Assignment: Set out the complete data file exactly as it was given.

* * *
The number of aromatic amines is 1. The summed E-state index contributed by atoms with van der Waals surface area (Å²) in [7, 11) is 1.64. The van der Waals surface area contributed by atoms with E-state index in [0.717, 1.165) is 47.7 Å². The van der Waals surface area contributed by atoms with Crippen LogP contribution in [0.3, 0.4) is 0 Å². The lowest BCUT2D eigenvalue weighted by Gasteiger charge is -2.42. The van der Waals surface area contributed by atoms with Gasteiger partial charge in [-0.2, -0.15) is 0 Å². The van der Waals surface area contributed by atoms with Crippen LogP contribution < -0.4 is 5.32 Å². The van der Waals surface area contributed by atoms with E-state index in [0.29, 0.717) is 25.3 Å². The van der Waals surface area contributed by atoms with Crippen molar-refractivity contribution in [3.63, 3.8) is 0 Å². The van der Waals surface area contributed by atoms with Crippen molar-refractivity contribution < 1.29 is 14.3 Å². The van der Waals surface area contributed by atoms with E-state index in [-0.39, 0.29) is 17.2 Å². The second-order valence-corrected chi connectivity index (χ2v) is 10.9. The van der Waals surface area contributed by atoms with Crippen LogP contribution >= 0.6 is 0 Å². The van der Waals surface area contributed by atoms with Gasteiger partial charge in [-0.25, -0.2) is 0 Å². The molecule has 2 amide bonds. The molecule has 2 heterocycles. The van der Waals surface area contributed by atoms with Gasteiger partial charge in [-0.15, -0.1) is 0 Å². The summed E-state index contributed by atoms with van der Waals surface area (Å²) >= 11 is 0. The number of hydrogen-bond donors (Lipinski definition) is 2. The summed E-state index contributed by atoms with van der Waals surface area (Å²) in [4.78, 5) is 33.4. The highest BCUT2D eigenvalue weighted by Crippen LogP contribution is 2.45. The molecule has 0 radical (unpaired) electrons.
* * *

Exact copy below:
The number of aromatic amines is 1. The summed E-state index contributed by atoms with van der Waals surface area (Å²) in [7, 11) is 1.64. The van der Waals surface area contributed by atoms with E-state index in [0.717, 1.165) is 47.7 Å². The van der Waals surface area contributed by atoms with Crippen LogP contribution in [0.3, 0.4) is 0 Å². The lowest BCUT2D eigenvalue weighted by Gasteiger charge is -2.42. The van der Waals surface area contributed by atoms with Gasteiger partial charge in [-0.2, -0.15) is 0 Å². The van der Waals surface area contributed by atoms with Crippen LogP contribution < -0.4 is 5.32 Å². The van der Waals surface area contributed by atoms with E-state index in [0.29, 0.717) is 25.3 Å². The van der Waals surface area contributed by atoms with Crippen molar-refractivity contribution in [3.63, 3.8) is 0 Å². The van der Waals surface area contributed by atoms with Crippen molar-refractivity contribution < 1.29 is 14.3 Å². The van der Waals surface area contributed by atoms with E-state index in [-0.39, 0.29) is 17.2 Å². The second-order valence-corrected chi connectivity index (χ2v) is 10.9. The van der Waals surface area contributed by atoms with Crippen LogP contribution >= 0.6 is 0 Å². The van der Waals surface area contributed by atoms with Gasteiger partial charge in [-0.25, -0.2) is 0 Å². The molecule has 2 amide bonds. The molecule has 2 heterocycles. The van der Waals surface area contributed by atoms with Gasteiger partial charge in [-0.15, -0.1) is 0 Å². The summed E-state index contributed by atoms with van der Waals surface area (Å²) >= 11 is 0. The number of hydrogen-bond donors (Lipinski definition) is 2. The summed E-state index contributed by atoms with van der Waals surface area (Å²) in [4.78, 5) is 33.4. The highest BCUT2D eigenvalue weighted by Crippen LogP contribution is 2.45. The molecule has 0 radical (unpaired) electrons.